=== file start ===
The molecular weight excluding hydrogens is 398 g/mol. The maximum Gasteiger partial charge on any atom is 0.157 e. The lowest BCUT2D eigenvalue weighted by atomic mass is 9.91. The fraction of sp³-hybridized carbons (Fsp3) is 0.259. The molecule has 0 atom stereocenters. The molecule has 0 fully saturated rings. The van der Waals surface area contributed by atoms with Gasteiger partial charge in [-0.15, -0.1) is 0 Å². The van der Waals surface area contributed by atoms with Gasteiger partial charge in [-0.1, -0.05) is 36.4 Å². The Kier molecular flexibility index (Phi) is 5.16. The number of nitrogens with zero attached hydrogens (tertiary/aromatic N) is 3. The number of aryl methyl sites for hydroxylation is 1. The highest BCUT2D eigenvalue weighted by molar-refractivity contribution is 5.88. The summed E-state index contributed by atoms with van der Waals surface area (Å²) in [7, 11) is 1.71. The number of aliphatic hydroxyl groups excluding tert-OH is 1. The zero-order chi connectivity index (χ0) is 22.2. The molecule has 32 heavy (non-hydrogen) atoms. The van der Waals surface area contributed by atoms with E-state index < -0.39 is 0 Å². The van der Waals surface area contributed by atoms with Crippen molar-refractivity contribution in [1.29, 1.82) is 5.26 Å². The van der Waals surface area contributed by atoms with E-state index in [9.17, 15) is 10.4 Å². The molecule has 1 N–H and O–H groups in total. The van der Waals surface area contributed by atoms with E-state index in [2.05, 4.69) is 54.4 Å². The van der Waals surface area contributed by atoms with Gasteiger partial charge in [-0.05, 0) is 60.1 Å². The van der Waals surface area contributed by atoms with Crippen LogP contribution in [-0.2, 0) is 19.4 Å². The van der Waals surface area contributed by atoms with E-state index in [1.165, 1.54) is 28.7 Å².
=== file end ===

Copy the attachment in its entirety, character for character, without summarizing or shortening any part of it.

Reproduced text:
The molecular weight excluding hydrogens is 398 g/mol. The maximum Gasteiger partial charge on any atom is 0.157 e. The lowest BCUT2D eigenvalue weighted by atomic mass is 9.91. The fraction of sp³-hybridized carbons (Fsp3) is 0.259. The molecule has 0 atom stereocenters. The molecule has 0 fully saturated rings. The van der Waals surface area contributed by atoms with Gasteiger partial charge in [-0.15, -0.1) is 0 Å². The van der Waals surface area contributed by atoms with Gasteiger partial charge in [-0.1, -0.05) is 36.4 Å². The Kier molecular flexibility index (Phi) is 5.16. The number of nitrogens with zero attached hydrogens (tertiary/aromatic N) is 3. The number of aryl methyl sites for hydroxylation is 1. The highest BCUT2D eigenvalue weighted by molar-refractivity contribution is 5.88. The summed E-state index contributed by atoms with van der Waals surface area (Å²) in [7, 11) is 1.71. The number of aliphatic hydroxyl groups excluding tert-OH is 1. The zero-order chi connectivity index (χ0) is 22.2. The molecule has 32 heavy (non-hydrogen) atoms. The van der Waals surface area contributed by atoms with E-state index < -0.39 is 0 Å². The van der Waals surface area contributed by atoms with Crippen molar-refractivity contribution in [1.29, 1.82) is 5.26 Å². The van der Waals surface area contributed by atoms with E-state index in [9.17, 15) is 10.4 Å². The molecule has 1 N–H and O–H groups in total. The van der Waals surface area contributed by atoms with E-state index in [2.05, 4.69) is 54.4 Å². The van der Waals surface area contributed by atoms with Gasteiger partial charge in [-0.05, 0) is 60.1 Å². The van der Waals surface area contributed by atoms with Crippen LogP contribution in [-0.2, 0) is 19.4 Å². The van der Waals surface area contributed by atoms with E-state index in [1.165, 1.54) is 28.7 Å².